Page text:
Phulme Majhi - Building a collective strength towards equality

Phulme Majhi - Building a collective strength towards equality

Bandpari, home to Phulme is a small hamlet in the Lanjigarh block of Kalahandi district of Odisha. This region is home to the Dongria and the Kutia Kondh tribes who are known for their protest against the Bauxite miners in the Niyamgiri Hills.

Unnayan, led by Phulme is a local tribal organisation, which has been working tirelessly to protect and promote the rights of the marginalised in Kalahandi. Phulme has been an activist and a social worker for over two decades.

Phulme herself is an inspiration, who is extremely clear about her reasons for fighting for the rights of the marginalised.

 

 

“I have grown up seeing people without access to basic rights and it is this that motivated me to work for the people. Some people had rights and some people didn’t, and this was something I had experienced very closely. When I worked in road construction it became quite apparent, boys were paid Rs. 50 a day and women, only Rs. 25. I fought for fair and equal wages then, under constant threats from the contractor. I mobilized 50-60 women at the work site and went on strike till the contractor conceded to our demands. Activism not only brings me peace of mind, but also ensures equality for all”, says Phulme.

In the list of Sustainable Development Goals, perhaps the least contentious goal (and one that even our most notorious patriarchs can get behind) is that of eradicating poverty; a reality that has clung tightly to India alongside its glaring income and wealth inequalities. While being the least contentious however, this goal is also one of the most difficult to achieve without the active participation of women in all sectors of the Indian economy.

Social stigma and unfounded biases about women have prevented women’s participation in the workforce, leading to a collapse in their share as a total India’s workforce. From 35% in 2004 to just 25% now, women’s share of total workforce participation has taken a severe hit with their being a glaring mismatch in the total population composition and share in workforce participation.

Phulme’s fight for justice looks to combat this menace and has grown from strength to strength along with her own stature in the community. From being the elected head of her village, to becoming a household name in Bondpuri; from being an activist to becoming a community leader in the region, Phulme has been constantly building on the collective strength for equality. Unnayan is Phulme’s effort to create a community voice against discrimination.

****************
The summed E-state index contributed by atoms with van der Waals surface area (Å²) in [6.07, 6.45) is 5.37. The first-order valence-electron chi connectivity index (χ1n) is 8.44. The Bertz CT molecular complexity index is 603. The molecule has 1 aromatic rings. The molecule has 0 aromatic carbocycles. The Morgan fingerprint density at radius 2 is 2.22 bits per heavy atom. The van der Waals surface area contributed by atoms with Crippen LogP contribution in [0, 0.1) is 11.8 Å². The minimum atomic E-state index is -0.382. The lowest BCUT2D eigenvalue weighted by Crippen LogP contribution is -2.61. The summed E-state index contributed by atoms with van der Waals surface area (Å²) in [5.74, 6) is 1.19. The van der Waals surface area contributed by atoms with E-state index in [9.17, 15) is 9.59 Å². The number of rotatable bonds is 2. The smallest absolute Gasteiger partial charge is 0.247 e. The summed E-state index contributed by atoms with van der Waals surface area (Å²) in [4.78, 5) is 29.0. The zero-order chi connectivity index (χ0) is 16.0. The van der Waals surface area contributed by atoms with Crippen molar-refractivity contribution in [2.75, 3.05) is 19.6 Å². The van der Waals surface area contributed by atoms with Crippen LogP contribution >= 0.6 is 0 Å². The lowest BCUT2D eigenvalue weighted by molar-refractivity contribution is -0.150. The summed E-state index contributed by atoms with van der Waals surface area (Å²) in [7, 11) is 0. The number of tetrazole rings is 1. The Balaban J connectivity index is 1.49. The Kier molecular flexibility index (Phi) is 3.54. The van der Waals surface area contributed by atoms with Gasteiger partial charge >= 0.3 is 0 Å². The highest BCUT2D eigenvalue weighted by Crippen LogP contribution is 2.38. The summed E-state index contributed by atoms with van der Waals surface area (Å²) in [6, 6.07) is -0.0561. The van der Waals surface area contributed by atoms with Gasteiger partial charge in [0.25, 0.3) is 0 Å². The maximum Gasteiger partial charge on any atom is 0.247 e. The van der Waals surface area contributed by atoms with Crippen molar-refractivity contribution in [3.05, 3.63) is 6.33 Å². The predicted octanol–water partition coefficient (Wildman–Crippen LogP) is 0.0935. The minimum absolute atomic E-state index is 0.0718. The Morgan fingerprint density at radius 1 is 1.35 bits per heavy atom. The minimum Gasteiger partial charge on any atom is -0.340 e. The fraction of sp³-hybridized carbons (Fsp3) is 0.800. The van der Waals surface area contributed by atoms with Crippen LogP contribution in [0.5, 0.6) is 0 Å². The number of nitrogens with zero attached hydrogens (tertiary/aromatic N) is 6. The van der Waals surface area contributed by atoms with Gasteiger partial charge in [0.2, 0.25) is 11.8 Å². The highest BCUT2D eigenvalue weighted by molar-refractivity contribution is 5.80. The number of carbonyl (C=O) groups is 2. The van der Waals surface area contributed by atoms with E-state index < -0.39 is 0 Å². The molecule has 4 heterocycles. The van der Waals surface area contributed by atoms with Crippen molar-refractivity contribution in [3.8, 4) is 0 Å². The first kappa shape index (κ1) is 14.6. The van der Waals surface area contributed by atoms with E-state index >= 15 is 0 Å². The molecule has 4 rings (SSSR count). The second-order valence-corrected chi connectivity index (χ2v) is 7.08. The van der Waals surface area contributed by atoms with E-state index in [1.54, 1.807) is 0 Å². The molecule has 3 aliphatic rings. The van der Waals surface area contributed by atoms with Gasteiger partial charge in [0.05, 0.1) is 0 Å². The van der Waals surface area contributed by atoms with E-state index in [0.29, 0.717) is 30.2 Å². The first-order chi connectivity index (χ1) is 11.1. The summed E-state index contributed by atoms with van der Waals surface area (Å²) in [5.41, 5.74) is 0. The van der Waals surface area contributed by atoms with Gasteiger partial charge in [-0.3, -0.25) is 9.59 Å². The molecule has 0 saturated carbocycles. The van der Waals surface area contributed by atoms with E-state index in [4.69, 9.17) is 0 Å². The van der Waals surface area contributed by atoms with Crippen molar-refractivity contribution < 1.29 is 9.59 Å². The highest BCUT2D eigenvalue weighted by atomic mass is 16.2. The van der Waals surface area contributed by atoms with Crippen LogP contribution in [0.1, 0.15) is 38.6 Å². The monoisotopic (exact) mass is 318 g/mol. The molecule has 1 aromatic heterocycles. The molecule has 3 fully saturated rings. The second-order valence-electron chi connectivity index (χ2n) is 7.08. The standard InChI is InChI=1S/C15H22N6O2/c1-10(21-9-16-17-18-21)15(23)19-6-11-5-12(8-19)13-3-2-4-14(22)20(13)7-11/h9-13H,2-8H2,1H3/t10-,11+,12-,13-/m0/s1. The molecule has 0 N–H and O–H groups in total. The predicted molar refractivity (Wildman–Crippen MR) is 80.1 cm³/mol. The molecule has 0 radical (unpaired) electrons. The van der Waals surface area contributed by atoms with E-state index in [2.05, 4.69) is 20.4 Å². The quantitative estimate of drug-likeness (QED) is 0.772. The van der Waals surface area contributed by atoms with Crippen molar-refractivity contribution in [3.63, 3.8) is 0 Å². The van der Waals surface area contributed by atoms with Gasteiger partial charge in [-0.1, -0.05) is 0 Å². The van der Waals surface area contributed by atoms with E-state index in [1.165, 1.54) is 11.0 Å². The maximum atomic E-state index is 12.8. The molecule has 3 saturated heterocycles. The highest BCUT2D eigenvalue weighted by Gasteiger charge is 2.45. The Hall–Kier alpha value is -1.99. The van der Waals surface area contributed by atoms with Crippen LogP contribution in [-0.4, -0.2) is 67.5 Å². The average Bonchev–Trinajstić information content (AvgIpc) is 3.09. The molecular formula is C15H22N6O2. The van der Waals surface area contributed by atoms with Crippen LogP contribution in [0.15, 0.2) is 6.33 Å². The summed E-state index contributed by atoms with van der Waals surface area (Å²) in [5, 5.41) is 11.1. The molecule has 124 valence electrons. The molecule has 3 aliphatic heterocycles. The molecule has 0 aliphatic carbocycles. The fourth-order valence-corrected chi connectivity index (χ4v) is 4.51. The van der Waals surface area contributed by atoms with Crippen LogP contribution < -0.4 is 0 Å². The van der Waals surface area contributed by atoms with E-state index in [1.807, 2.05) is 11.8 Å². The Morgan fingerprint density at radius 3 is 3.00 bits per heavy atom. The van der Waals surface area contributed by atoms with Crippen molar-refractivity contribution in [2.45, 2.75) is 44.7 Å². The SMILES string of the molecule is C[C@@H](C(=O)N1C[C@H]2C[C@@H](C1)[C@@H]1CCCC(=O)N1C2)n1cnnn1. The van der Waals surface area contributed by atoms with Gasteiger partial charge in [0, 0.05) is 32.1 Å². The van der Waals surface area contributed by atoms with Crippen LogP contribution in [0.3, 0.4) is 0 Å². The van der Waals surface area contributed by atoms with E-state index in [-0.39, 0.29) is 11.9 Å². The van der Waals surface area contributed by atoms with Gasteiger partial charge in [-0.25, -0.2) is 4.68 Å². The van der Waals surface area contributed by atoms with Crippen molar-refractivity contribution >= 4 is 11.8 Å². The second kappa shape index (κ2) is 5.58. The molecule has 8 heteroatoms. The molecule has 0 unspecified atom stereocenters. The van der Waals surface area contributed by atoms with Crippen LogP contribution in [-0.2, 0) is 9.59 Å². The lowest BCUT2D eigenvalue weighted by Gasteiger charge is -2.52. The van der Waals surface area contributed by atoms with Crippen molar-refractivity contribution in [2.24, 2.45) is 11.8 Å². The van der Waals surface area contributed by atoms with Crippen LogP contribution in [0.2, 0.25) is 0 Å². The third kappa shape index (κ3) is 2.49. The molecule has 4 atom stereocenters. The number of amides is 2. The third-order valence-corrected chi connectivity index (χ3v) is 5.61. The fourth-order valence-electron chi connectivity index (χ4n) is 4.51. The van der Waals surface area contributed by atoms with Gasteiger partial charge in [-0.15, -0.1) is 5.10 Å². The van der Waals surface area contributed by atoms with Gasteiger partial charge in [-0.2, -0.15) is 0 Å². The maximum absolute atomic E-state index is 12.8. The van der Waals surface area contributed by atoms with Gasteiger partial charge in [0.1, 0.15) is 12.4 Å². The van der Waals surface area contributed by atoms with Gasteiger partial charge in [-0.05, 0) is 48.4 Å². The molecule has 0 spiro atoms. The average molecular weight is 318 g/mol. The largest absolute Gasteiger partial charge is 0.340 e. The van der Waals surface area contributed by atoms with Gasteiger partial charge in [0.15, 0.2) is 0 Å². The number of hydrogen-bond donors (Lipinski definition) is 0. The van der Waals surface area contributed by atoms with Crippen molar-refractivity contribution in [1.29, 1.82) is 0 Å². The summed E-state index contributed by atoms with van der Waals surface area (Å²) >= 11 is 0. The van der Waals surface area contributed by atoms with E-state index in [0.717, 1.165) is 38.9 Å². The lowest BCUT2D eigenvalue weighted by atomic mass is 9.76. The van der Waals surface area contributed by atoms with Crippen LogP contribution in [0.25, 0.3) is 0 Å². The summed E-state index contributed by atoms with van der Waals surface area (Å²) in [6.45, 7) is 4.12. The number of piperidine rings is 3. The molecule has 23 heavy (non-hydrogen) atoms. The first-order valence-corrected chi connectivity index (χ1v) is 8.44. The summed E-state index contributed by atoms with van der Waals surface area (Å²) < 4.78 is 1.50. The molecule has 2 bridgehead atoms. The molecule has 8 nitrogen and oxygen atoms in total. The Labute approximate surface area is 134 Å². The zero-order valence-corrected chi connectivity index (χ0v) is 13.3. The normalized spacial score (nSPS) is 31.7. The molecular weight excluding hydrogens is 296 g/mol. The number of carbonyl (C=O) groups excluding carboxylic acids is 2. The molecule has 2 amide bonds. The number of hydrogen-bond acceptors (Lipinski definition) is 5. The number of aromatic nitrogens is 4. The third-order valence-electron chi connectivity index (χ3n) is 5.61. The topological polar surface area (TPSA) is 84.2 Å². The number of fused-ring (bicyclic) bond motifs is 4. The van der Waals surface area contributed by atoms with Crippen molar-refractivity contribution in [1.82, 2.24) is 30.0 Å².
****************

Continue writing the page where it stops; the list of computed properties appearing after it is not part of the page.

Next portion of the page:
We stand in solidarity with Phulme’s efforts to make an impact. Unnayan is among the 55 community organisations being supported under the “By the people” initiative.

Oxfam India’s project for empowering Dalits, Tribal and Muslims 

The social inclusion project ‘By the People’ supported by the European Union seeks to advocate for an inclusive and equitable society through enhancement of leadership capacity of civil society organizations led by motivated members from three marginalized communities—Dalits, Tribal and Muslims. The target organisations have been challenging a long history of oppression on the lines of caste, ethnicity and religion. However, lack of an adequate support system has restricted their reach and impact. 

Oxfam India in partnership with Centre for Social Equity and Inclusion and Praxis Institute for Participatory Practices supports 55 Community Led Organisations (CLOs) across six states of India (Bihar, Chhattisgarh, Delhi, Jharkhand, Odisha and Uttar Pradesh). They are being supported to play a more influential role in development and governance processes within a regular capacity building framework.

Read Jalaun's Manual Scavengers- Fighting for Right to Life with Dignity

Text By - Tias Dutta, Communication and Documentation Officer, New Delhi


Social Inclusion

Our work enables marginalised communities, such as Dalits, tribals and Muslims to live a life free from discrimination

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